• close family • small boat • big world •

The Dominican Republic

November 4, 2014

by Nicole Close
At anchor, Luperon, Dominican Republic

Yolas - local homemade wooden fishing boats.
Most are powered by homemade wooden oars.
We are staying in Luperon, in the Dominican Republic for a couple months. We don’t usually stay in the same place for so long, but we are waiting for the hurricane season to end. Luperon harbor is very well protected from the elements, making it a great hurricane hole. We haven’t seen much of the country yet, but the places we have visited are beautiful and amazing. The Dominican Republic is a great place with very nice people, and it was great learning about their country. 

The Dominican Republic occupies the east portion of Hispaniola, sharing the island with Haiti. By area and population, the DR is the second largest Caribbean nation, behind Cuba. It has an area of 18,704 square miles and a population of over 10 million. It has the highest mountain peak and lowest elevation in the Caribbean. It also has the richest plant life. After being in the Bahamas for the past few months, where very little other than cacti and mangroves grow, the DR seems especially lush and green. The temperature varies little from season to season, around 79 degrees Fahrenheit. 

Dominicans are known to be very hospitable and gracious, and all of the people we have met so far have proven this to be true. The national language is Spanish. In bigger cities more people speak English, but in Luperon, there are few who do. We are learning Spanish as part of school. When we talk to the locals in Spanish, they are very patient with us.

There are four mountain chains in the DR, taking up over one third of the country. The principal mountain chain is called Cordillera Central. It runs across the middle
of the country, from northern Haiti to near Santo Domingo in the south-east. It has 20 mountains, and its highest point is Pico Duarte at 10,164 feet.

Nestled between the mountains are three fertile valleys, where farmers grow many different crops. Fifty-six percent of the country is used for crops or pasture. Small farmers grow bananas, yuccas, beans, and sweet potatoes. The main export crops are sugar, tobacco, and coffee. There are always very fresh and very yummy fruits and vegetables in the local tiendas. We have tried some exotic things, such as guanaban or tayota, that we never saw in the US. In one of the valleys sits Salt Lake Enriquillo, which is the biggest lake and lowest point in the Caribbean. The DR has the largest single gold mine in the Western Hemisphere.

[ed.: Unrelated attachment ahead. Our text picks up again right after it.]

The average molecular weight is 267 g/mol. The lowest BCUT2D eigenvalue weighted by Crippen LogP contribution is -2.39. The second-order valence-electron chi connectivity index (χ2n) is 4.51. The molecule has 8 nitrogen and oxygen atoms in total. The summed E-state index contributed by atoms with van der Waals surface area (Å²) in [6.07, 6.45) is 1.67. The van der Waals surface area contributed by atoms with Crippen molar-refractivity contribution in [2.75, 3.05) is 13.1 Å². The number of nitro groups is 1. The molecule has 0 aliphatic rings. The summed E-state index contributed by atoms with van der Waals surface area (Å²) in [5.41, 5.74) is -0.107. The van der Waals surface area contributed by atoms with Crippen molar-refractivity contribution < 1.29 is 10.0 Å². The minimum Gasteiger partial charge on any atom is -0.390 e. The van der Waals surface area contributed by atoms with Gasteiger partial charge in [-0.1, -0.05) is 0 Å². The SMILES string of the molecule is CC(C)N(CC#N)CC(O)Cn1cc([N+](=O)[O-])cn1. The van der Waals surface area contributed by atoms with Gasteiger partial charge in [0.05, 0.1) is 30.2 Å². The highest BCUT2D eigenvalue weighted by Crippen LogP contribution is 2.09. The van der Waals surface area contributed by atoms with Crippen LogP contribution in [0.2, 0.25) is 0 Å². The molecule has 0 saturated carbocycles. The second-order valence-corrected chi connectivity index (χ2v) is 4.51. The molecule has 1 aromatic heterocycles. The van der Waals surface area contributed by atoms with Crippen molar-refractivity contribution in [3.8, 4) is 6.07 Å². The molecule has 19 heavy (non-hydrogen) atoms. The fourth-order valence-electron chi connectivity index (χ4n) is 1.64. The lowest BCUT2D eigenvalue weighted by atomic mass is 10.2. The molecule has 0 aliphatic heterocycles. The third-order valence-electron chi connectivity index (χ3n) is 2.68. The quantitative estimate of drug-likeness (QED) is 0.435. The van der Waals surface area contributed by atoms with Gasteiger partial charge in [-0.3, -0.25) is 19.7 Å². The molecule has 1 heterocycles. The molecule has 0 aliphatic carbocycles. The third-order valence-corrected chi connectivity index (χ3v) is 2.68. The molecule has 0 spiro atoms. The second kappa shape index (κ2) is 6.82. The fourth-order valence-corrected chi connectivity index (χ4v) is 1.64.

Gregorio Luperon
Dominicans have a long history of war, occupations, and independence. The Taino people were the first people to inhabit Hispaniola. Christopher Columbus discovered Hispaniola on December 5, 1492. Columbus named the island Hispaniola, which means Little Spain. The Dominican Republic became the site of the first European settlements in the New World. Santo Domingo is the oldest permanently occupied town in the Americas. Spain lost interest in Hispaniola when Mexico and Peru were discovered in the early 1500s. In 1697 Spain ceded the western third of Hispaniola, present-day Haiti, to France. By the end of the 18th century, the French side of Hispaniola, known as St. Dominque, was one of the world’s richest colonies. In 1795 France took total control of Hispaniola. However, uprisings in the west led to the creation of Haiti in 1804, which was the world’s first black republic.

In 1814 Spain took back the eastern portion of Hispaniola. The people of the DR gained their independence in 1821. Shortly after that, Haiti invaded and ruled for 22 bloody years. General Gregorio Luperon mustered an army to drive out the Haitians, and succeeded in 1844. For the rest of the 19th century, the DR suffered invasions, take-overs, and occupations by Haiti, Spain, and the US. In 1930, Rafael Trujillo came to power, and ruled the DR as a cruel dictator. His rule was one of the bloodiest in the Americas. It is estimated that 50,000 people died during his rule. Trujillo was only stopped when he was assassinated in 1961.

The Dominican Republic has unique culture: a blend of other cultures from Spanish colonists, African slaves, and Taino natives. The DR is well known for its musical style, the merengue. It is lively, with a fast beat. It is based on musical elements like drums, brass, chorded instruments, and the accordion. We hear it quite a lot when we go into town. Carnival is another important part of Dominican culture. Carnival is the Dominican Republic’s Independence Day. Each city has its own celebration, each a little different from those of other cities. The streets are filled with colorful masks, music, and dancing. The celebrations last all February, with the climax on the 27th.

The Dominican Republic is a great place, with amazingly beautiful countryside. The nicest people I have ever met are here. I love being here, and I will be sad when we leave.